Starting college can be one of the most important and exciting times of a person's life. It's also an important time to think about managing your money and how to enjoy your college experience without worrying about where your next meal will come from.
Much of the racial wealth gap is a result of deliberate policy choices, both by government and the private sector. And because wealth can be handed down from generation to generation, the effects linger long after discriminatory policies change.
Obama administration's decision to crack down on college tuition hikes has been long in the making. Our deeply flawed student aid model has pushed tuitions so high that the bubble is about to burst.
Taxpayer-funded tuition dollars aren't just paying for teaching; they're paying -- in full -- the costs of attracting the gravy-train pipeline of student borrowers! Detroit's automakers would envy that advance form of bailout.
A great number of Americans are redefining the American Dream. That was the takeaway from a recent Credit.com poll, which showed that nearly one in four people between the ages of 18 and 24 defined the American Dream as being debt-free. Shockingly, that's more than those who dream of owning a home.
As I scan today's landscape of challenges and opportunities for higher education, I find it helpful to think in a "3D" way as well, though the dimensions I focus on are: Demographics, Debt, and Digital Learning.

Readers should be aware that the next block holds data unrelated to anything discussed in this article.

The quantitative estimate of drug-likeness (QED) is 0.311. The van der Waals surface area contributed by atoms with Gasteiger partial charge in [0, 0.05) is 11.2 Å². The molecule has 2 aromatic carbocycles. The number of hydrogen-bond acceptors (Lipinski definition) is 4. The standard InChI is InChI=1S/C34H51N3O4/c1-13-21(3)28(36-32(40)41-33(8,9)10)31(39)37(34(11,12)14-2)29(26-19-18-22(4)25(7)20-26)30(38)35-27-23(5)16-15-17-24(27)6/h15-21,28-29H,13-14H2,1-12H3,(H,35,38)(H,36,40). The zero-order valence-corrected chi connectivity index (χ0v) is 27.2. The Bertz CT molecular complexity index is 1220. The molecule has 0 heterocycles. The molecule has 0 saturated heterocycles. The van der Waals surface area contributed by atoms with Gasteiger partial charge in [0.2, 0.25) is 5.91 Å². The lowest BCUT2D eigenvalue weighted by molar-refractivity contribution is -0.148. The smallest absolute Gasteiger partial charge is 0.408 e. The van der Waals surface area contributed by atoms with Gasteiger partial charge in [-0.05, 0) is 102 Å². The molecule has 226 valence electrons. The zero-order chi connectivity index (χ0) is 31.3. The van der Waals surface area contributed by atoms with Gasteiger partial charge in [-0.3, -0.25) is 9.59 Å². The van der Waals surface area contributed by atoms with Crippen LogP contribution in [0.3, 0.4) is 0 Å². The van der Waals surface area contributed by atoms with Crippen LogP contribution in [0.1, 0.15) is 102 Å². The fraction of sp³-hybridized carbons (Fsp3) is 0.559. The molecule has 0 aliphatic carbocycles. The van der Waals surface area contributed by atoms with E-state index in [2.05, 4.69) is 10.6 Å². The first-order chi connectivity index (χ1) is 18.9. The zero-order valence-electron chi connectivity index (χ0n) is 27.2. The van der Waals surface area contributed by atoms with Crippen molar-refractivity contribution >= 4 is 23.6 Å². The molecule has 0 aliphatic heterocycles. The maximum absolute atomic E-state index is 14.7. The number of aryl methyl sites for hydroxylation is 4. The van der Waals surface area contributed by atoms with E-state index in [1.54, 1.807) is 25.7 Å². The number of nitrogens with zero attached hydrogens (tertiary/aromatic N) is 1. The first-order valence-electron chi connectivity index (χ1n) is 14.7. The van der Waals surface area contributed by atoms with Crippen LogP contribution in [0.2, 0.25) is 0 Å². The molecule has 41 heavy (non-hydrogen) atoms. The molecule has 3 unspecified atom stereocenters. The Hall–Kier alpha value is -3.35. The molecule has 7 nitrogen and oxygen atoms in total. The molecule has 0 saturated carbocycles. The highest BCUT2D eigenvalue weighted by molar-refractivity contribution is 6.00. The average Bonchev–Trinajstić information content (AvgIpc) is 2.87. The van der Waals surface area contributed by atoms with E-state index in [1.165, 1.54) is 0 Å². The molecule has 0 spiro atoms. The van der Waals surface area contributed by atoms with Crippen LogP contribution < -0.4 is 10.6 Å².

Dear Steve, Hi, I've been reading about how to go back to school while in debt with another university, however, nothing has helped. I went to a pr...
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Don't flunk out when it comes to saving for college. Learn about the true costs and honestly assess your financial situation.
Graduation rates, post-graduation employment rates, and loan repayment rates are crucial metrics for all schools, and we should make this data widely available. Beyond this, however, one size does not fit all.
College, like home ownership, used to make universal economic sense. Now both housing and higher education look like relatively bad investments, at least for a segment of the population.
Which colleges are really to blame for the $1 trillion worth of student debt America holds? The worst offenders are probably for-profit colleges. The real source of America's student debt problem, however, is the country's public colleges and universities.
By Tom Katsouleas Tom Katsouleas is the Dean of Duke University's Pratt School of Engineering. He serves as Chair of the National Academy of Engineeri...
Financial literacy is tough to learn, especially right before the most fun time of your life, but you have to at least learn the basics.
There is not enough space today to enter into the debate about whether federal financial aid has been the primary driver of rising tuition.
With costs of tuition in the tens of thousands of dollars, students saddled with inordinate debt, and too few finding meaningful work in their fields, it is indeed time to respond to that scare tactic with a simple, very good question: "And just whose fault is that?"